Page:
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Ralph Nader > In the Public Interest > Corporations Mortgaging the Future

One of the bedrock privileges of commercial corporations is that they create and command the very yardsticks by which their performance is generally evaluated. As economist Milton Friedman once said, the sole responsibility of a corporation is to make a profit for its shareholders. Other corporatists may find this a little too narrow a yardstick without adding compliance with the laws of the land.

Along came the environmental and consumer movements. They added two additional yardsticks but they do not have the primary position that generating profits possesses. So, for example, giant companies can routinely defraud consumers, poison the environment and successfully fight regulatory enforcement, but if they make consistent profits, they are still praised in the Wall Street Journal. No individual, no matter how wealthy, can get away with bifurcating his or her behavior in such an irresponsible manner.

The struggle for corporate accountability is basically the struggle for additional yardsticks which public opinion and the law can use to judge corporate behavior and sanctions accordingly. Year after year, global corporations expand their geographical presence, adopt new technologies, develop new ways to shift control or produce capital, maneuver their labor pool across national boundaries, and dominate governments. Their reach into space, time and other peoples’ space and time continues unbridled.

So, let us apply an embracing yardstick suitable for their spreading global power — that asks a fundamental question: Do the actions of corporations mortgage the future of oncoming generations, in order to maximize their present day profit?

This can be considered the third corporate strategic objective — the first two being going after the consumer dollar, then the taxpayer dollar (subsidies, government contracts and so forth).

Mortgaging the future environmentally means that companies cut down forests, erode land, contaminate water and soil, deplete the oceans of fisheries and leave certain areas so toxic as to be uninhabitable for centuries. These devastations, along with the horrific global warming trend, deprive our children, grandchildren and their descendants ofthe enjoyment, use and custody of these life-sustaining natural resources.

Mortgaging the future means burdening unborn generations with the obligation to pay for massive debts and deficits incurred in the present but deferred to the future. These debts and unproductive deficits can also produce inflation, currency devaluation and economic failure on a broad scale. Corporations—the merchants of debt—work overtime to sell products on credit with high interest rates. Consumers just registered the lowest rate of savings—namely zero—since the late nineteen twenties.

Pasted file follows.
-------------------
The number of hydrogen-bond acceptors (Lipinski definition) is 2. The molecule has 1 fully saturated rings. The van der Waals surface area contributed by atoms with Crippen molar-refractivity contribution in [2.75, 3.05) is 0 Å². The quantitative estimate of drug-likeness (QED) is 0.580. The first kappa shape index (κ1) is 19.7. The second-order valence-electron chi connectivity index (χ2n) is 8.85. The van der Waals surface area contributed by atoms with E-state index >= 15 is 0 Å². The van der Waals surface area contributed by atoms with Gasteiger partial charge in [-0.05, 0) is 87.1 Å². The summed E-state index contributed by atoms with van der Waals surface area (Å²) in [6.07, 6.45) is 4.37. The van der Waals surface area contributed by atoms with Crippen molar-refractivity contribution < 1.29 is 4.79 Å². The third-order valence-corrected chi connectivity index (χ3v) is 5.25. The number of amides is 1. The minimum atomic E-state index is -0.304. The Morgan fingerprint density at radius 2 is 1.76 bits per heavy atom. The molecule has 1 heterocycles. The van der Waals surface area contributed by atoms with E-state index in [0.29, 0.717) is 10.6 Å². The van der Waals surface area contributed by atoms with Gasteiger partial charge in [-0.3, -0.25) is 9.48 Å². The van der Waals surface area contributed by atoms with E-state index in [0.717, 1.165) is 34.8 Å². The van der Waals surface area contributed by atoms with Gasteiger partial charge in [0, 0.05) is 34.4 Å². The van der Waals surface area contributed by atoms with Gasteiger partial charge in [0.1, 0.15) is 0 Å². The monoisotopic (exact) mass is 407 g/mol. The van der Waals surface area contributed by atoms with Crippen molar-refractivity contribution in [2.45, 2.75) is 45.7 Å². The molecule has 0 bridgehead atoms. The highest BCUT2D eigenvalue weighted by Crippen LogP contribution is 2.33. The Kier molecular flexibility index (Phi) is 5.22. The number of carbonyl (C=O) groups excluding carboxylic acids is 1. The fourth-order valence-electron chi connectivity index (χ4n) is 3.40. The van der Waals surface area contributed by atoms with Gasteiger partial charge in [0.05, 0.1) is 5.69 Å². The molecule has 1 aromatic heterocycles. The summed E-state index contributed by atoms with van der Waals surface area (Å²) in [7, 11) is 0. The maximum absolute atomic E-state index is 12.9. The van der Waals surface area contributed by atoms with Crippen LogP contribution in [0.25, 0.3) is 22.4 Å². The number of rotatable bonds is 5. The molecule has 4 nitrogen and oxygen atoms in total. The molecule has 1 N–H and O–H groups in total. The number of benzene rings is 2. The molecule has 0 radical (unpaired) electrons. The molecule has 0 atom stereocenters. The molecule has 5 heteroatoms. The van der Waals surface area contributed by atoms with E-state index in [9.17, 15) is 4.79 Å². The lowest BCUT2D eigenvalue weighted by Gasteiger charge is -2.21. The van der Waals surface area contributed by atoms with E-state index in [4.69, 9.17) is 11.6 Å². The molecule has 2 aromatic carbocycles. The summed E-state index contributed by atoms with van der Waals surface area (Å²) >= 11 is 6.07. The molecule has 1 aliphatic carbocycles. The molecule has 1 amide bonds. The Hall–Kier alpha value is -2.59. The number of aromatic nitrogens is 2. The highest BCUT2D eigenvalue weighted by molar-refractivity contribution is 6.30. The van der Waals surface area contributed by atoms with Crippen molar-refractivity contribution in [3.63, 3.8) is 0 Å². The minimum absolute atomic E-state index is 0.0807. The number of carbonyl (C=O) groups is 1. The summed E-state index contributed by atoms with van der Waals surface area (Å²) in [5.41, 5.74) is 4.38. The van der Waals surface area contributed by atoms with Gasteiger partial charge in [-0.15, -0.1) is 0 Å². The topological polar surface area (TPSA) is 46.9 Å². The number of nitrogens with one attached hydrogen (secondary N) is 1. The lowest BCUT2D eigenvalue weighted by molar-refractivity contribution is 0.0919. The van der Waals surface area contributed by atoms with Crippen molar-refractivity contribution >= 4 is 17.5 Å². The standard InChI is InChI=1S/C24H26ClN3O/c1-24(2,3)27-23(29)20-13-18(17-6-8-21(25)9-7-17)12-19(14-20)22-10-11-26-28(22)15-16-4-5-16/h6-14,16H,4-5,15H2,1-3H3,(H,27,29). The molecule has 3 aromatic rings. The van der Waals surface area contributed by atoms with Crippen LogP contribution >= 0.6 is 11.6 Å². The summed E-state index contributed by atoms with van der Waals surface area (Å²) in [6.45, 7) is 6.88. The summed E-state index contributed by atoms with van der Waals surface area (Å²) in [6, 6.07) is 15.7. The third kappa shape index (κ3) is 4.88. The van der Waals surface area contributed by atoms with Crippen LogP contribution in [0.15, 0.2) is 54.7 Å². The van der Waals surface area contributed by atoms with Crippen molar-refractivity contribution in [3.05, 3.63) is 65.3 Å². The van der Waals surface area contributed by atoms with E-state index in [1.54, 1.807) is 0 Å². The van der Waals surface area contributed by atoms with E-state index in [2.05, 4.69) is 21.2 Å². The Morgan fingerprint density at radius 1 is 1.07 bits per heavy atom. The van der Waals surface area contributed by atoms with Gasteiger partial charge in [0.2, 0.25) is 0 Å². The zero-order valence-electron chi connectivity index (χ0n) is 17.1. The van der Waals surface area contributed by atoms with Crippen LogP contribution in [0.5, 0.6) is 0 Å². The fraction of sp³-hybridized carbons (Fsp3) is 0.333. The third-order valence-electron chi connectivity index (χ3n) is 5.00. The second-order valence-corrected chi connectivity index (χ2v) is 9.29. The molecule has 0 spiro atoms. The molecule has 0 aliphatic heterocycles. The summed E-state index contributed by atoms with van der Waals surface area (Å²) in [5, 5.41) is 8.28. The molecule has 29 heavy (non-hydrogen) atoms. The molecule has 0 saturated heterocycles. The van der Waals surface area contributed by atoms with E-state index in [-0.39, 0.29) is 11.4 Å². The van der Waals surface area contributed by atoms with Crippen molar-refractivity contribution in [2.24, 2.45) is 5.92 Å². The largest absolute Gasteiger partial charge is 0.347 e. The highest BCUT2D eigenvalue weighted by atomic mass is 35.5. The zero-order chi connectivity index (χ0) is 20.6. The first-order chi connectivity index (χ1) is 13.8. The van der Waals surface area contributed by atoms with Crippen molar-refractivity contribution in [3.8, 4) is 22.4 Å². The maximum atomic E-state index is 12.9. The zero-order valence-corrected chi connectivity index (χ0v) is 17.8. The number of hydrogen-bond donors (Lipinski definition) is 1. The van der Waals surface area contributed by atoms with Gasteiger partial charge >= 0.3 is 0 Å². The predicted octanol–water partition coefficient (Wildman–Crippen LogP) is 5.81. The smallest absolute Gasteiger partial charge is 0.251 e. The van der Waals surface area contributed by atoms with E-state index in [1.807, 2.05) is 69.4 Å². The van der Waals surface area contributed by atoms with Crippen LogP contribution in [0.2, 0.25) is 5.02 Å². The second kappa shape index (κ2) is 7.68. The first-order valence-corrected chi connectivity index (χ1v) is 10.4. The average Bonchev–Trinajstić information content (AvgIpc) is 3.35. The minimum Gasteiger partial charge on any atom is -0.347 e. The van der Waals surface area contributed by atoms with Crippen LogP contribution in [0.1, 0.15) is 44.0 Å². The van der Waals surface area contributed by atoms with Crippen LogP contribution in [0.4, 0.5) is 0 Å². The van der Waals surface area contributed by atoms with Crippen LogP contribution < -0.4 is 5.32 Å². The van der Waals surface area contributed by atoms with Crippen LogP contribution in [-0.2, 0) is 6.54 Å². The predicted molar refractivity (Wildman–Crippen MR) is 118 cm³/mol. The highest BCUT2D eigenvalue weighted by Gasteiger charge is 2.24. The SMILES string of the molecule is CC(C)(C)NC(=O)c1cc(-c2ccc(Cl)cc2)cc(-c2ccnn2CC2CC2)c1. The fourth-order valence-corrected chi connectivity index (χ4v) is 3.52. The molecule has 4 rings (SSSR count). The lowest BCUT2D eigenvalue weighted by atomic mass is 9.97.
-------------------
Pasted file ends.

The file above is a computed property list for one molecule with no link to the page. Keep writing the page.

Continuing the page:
As far as government deficits loading up on unborn taxpayers, corporations play a major role. First they work on overtime to reduce their taxes and grab your tax dollars in the form of subsidies, handouts, giveaways and free technology transfers. Second, they are all over Uncle Sam to spend taxpayer dollars on bloated wasteful military budgets and other regular programs disbursing largess to the corporations, whose lobbyists swarm all over Capitol Hill and the executive branch departments in Washington, D.C.

If today corporations were taxed at the same rate as they were in the “prosperous” Sixties, the current annual federal deficit would be erased and then some.

Mortgaging the future means unleashing technology whose perils and costs are ignored while their touted benefits are publicized everywhere. Try genetic engineering (changing the nature of nature) and nanotechnology (where you cannot see, hear and see what is around and inside of you for commercial profit).

Then there is the mortgaging of the health of the youth. Look at the accelerating pace of overdosing youngsters with overmedication, overfat food, and over entertainment of the violent, sexual kind in both programming and now advertisements. (Note the ads on the Superbowl). Day after day, the corporate seduction accumulates with the latest in applied psychology, deception and induced addictions. Dumbing down young minds and damaging their future health.

Would you so mistreat children this way? Of course not. Because you don’t look at children as profit centers. We demand more basic human values to children in our society.

Every major religion in the world warned its adherents not to give too much power, too much sway to the merchant classes, the sellers for profit. This common judgment comes from common experience stretching back millennia and across diverse cultures.

Let’s apply the yardstick of mortgaging the future of human beings to the runaway corporations that pursue the supremacy of commercial values over the bedrock civic and spiritual values we need to shape the nature of the good society.